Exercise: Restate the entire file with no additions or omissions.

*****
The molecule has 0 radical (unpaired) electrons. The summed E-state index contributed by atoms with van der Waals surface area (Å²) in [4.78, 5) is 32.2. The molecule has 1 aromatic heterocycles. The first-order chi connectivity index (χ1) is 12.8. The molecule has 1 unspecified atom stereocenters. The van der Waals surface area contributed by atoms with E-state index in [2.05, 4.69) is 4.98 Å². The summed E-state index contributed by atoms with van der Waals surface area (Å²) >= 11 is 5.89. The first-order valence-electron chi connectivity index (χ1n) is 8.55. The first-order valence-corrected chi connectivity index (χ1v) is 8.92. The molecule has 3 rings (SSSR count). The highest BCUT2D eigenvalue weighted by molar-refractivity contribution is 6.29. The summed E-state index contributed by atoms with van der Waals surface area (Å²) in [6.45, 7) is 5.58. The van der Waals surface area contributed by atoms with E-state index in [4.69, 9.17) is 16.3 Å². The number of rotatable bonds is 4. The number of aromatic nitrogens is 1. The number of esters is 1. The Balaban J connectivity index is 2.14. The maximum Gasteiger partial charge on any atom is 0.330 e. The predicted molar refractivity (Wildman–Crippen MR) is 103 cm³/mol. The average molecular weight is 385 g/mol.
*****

The molecule has 0 radical (unpaired) electrons. The summed E-state index contributed by atoms with van der Waals surface area (Å²) in [4.78, 5) is 32.2. The molecule has 1 aromatic heterocycles. The first-order chi connectivity index (χ1) is 12.8. The molecule has 1 unspecified atom stereocenters. The van der Waals surface area contributed by atoms with E-state index in [2.05, 4.69) is 4.98 Å². The summed E-state index contributed by atoms with van der Waals surface area (Å²) >= 11 is 5.89. The first-order valence-electron chi connectivity index (χ1n) is 8.55. The first-order valence-corrected chi connectivity index (χ1v) is 8.92. The molecule has 3 rings (SSSR count). The highest BCUT2D eigenvalue weighted by molar-refractivity contribution is 6.29. The summed E-state index contributed by atoms with van der Waals surface area (Å²) in [6.45, 7) is 5.58. The van der Waals surface area contributed by atoms with E-state index in [4.69, 9.17) is 16.3 Å². The number of rotatable bonds is 4. The number of aromatic nitrogens is 1. The number of esters is 1. The Balaban J connectivity index is 2.14. The maximum Gasteiger partial charge on any atom is 0.330 e. The predicted molar refractivity (Wildman–Crippen MR) is 103 cm³/mol. The average molecular weight is 385 g/mol.